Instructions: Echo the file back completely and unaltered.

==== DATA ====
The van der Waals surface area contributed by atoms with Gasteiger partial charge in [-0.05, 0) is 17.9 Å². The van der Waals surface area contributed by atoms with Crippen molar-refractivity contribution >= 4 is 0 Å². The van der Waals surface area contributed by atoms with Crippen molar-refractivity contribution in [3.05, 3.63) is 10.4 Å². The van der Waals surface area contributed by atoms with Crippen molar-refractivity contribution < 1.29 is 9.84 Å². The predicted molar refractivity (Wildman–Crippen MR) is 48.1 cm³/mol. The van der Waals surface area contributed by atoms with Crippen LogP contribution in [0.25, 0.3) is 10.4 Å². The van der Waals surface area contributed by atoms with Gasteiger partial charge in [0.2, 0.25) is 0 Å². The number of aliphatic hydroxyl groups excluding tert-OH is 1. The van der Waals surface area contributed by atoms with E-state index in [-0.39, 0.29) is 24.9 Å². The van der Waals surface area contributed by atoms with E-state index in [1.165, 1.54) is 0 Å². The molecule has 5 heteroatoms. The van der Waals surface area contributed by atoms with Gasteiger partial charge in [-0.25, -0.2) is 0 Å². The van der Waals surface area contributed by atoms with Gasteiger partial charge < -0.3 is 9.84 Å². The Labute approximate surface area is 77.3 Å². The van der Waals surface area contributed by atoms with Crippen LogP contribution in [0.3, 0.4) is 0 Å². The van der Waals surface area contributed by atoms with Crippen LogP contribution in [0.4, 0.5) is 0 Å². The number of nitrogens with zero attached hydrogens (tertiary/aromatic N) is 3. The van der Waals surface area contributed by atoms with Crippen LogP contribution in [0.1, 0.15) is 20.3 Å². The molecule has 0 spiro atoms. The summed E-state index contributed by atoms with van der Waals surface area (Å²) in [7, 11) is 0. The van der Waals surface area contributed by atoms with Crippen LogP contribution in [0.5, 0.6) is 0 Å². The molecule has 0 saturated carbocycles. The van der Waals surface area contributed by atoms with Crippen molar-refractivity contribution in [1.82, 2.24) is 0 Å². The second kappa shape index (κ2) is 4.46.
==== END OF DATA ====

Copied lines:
The van der Waals surface area contributed by atoms with Gasteiger partial charge in [-0.05, 0) is 17.9 Å². The van der Waals surface area contributed by atoms with Crippen molar-refractivity contribution >= 4 is 0 Å². The van der Waals surface area contributed by atoms with Crippen molar-refractivity contribution in [3.05, 3.63) is 10.4 Å². The van der Waals surface area contributed by atoms with Crippen molar-refractivity contribution < 1.29 is 9.84 Å². The predicted molar refractivity (Wildman–Crippen MR) is 48.1 cm³/mol. The van der Waals surface area contributed by atoms with Crippen LogP contribution in [0.25, 0.3) is 10.4 Å². The van der Waals surface area contributed by atoms with Gasteiger partial charge in [0.2, 0.25) is 0 Å². The number of aliphatic hydroxyl groups excluding tert-OH is 1. The van der Waals surface area contributed by atoms with E-state index in [-0.39, 0.29) is 24.9 Å². The van der Waals surface area contributed by atoms with E-state index in [1.165, 1.54) is 0 Å². The molecule has 5 heteroatoms. The van der Waals surface area contributed by atoms with Gasteiger partial charge in [-0.25, -0.2) is 0 Å². The van der Waals surface area contributed by atoms with Gasteiger partial charge < -0.3 is 9.84 Å². The Labute approximate surface area is 77.3 Å². The van der Waals surface area contributed by atoms with Crippen LogP contribution in [0.3, 0.4) is 0 Å². The van der Waals surface area contributed by atoms with Crippen LogP contribution in [0.4, 0.5) is 0 Å². The number of nitrogens with zero attached hydrogens (tertiary/aromatic N) is 3. The van der Waals surface area contributed by atoms with Crippen LogP contribution in [0.1, 0.15) is 20.3 Å². The molecule has 0 spiro atoms. The summed E-state index contributed by atoms with van der Waals surface area (Å²) in [7, 11) is 0. The van der Waals surface area contributed by atoms with Crippen LogP contribution in [0.5, 0.6) is 0 Å². The molecule has 0 saturated carbocycles. The van der Waals surface area contributed by atoms with Crippen molar-refractivity contribution in [1.82, 2.24) is 0 Å². The second kappa shape index (κ2) is 4.46.